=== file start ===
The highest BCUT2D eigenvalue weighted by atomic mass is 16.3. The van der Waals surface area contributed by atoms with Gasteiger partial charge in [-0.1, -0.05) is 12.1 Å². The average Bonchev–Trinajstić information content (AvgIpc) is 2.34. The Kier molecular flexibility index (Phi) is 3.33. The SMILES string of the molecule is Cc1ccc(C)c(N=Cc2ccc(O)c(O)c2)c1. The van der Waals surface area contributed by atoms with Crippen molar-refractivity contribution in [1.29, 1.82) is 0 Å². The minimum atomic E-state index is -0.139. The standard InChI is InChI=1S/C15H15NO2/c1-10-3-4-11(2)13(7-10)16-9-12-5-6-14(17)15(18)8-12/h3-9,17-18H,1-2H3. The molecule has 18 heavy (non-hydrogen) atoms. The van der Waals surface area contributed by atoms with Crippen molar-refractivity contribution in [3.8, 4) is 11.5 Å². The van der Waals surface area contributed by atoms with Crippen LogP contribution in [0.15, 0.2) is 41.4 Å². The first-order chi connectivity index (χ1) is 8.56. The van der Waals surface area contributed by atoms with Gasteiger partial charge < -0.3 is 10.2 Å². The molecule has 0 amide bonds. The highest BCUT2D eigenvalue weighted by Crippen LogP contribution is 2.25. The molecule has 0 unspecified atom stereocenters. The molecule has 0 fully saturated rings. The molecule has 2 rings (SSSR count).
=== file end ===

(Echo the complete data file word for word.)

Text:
The highest BCUT2D eigenvalue weighted by atomic mass is 16.3. The van der Waals surface area contributed by atoms with Gasteiger partial charge in [-0.1, -0.05) is 12.1 Å². The average Bonchev–Trinajstić information content (AvgIpc) is 2.34. The Kier molecular flexibility index (Phi) is 3.33. The SMILES string of the molecule is Cc1ccc(C)c(N=Cc2ccc(O)c(O)c2)c1. The van der Waals surface area contributed by atoms with Crippen molar-refractivity contribution in [1.29, 1.82) is 0 Å². The minimum atomic E-state index is -0.139. The standard InChI is InChI=1S/C15H15NO2/c1-10-3-4-11(2)13(7-10)16-9-12-5-6-14(17)15(18)8-12/h3-9,17-18H,1-2H3. The molecule has 18 heavy (non-hydrogen) atoms. The van der Waals surface area contributed by atoms with Crippen molar-refractivity contribution in [3.8, 4) is 11.5 Å². The van der Waals surface area contributed by atoms with Crippen LogP contribution in [0.15, 0.2) is 41.4 Å². The first-order chi connectivity index (χ1) is 8.56. The van der Waals surface area contributed by atoms with Gasteiger partial charge < -0.3 is 10.2 Å². The molecule has 0 amide bonds. The highest BCUT2D eigenvalue weighted by Crippen LogP contribution is 2.25. The molecule has 0 unspecified atom stereocenters. The molecule has 0 fully saturated rings. The molecule has 2 rings (SSSR count).